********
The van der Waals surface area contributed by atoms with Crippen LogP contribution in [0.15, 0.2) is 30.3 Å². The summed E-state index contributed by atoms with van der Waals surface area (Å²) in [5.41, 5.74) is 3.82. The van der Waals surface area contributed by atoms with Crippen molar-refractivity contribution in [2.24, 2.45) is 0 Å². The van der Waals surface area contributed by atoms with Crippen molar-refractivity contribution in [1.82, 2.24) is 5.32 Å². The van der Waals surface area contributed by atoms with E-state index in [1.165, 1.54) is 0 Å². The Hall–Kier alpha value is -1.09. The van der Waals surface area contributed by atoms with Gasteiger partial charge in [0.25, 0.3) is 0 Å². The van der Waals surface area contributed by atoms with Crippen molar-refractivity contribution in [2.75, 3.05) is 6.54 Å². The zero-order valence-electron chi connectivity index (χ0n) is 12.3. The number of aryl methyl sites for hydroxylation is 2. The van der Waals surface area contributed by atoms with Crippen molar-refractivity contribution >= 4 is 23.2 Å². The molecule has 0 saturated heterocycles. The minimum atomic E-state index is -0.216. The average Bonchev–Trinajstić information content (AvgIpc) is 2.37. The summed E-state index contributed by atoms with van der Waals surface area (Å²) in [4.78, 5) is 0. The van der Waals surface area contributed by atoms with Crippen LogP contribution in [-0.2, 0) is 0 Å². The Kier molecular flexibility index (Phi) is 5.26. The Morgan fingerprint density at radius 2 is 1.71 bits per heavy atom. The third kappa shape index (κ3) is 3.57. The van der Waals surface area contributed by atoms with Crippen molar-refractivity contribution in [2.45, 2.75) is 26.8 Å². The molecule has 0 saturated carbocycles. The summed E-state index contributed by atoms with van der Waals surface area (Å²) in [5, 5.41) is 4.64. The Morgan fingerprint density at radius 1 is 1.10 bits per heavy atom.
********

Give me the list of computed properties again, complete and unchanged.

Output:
The van der Waals surface area contributed by atoms with Crippen LogP contribution in [0.15, 0.2) is 30.3 Å². The summed E-state index contributed by atoms with van der Waals surface area (Å²) in [5.41, 5.74) is 3.82. The van der Waals surface area contributed by atoms with Crippen molar-refractivity contribution in [2.24, 2.45) is 0 Å². The van der Waals surface area contributed by atoms with Crippen molar-refractivity contribution in [1.82, 2.24) is 5.32 Å². The van der Waals surface area contributed by atoms with E-state index in [1.165, 1.54) is 0 Å². The Hall–Kier alpha value is -1.09. The van der Waals surface area contributed by atoms with Gasteiger partial charge in [0.25, 0.3) is 0 Å². The van der Waals surface area contributed by atoms with Crippen molar-refractivity contribution in [2.75, 3.05) is 6.54 Å². The zero-order valence-electron chi connectivity index (χ0n) is 12.3. The number of aryl methyl sites for hydroxylation is 2. The van der Waals surface area contributed by atoms with Crippen molar-refractivity contribution >= 4 is 23.2 Å². The molecule has 0 saturated heterocycles. The minimum atomic E-state index is -0.216. The average Bonchev–Trinajstić information content (AvgIpc) is 2.37. The summed E-state index contributed by atoms with van der Waals surface area (Å²) in [4.78, 5) is 0. The van der Waals surface area contributed by atoms with Crippen LogP contribution in [-0.2, 0) is 0 Å². The Kier molecular flexibility index (Phi) is 5.26. The Morgan fingerprint density at radius 2 is 1.71 bits per heavy atom. The third kappa shape index (κ3) is 3.57. The van der Waals surface area contributed by atoms with Crippen molar-refractivity contribution in [2.45, 2.75) is 26.8 Å². The molecule has 0 saturated carbocycles. The summed E-state index contributed by atoms with van der Waals surface area (Å²) in [5, 5.41) is 4.64. The Morgan fingerprint density at radius 1 is 1.10 bits per heavy atom.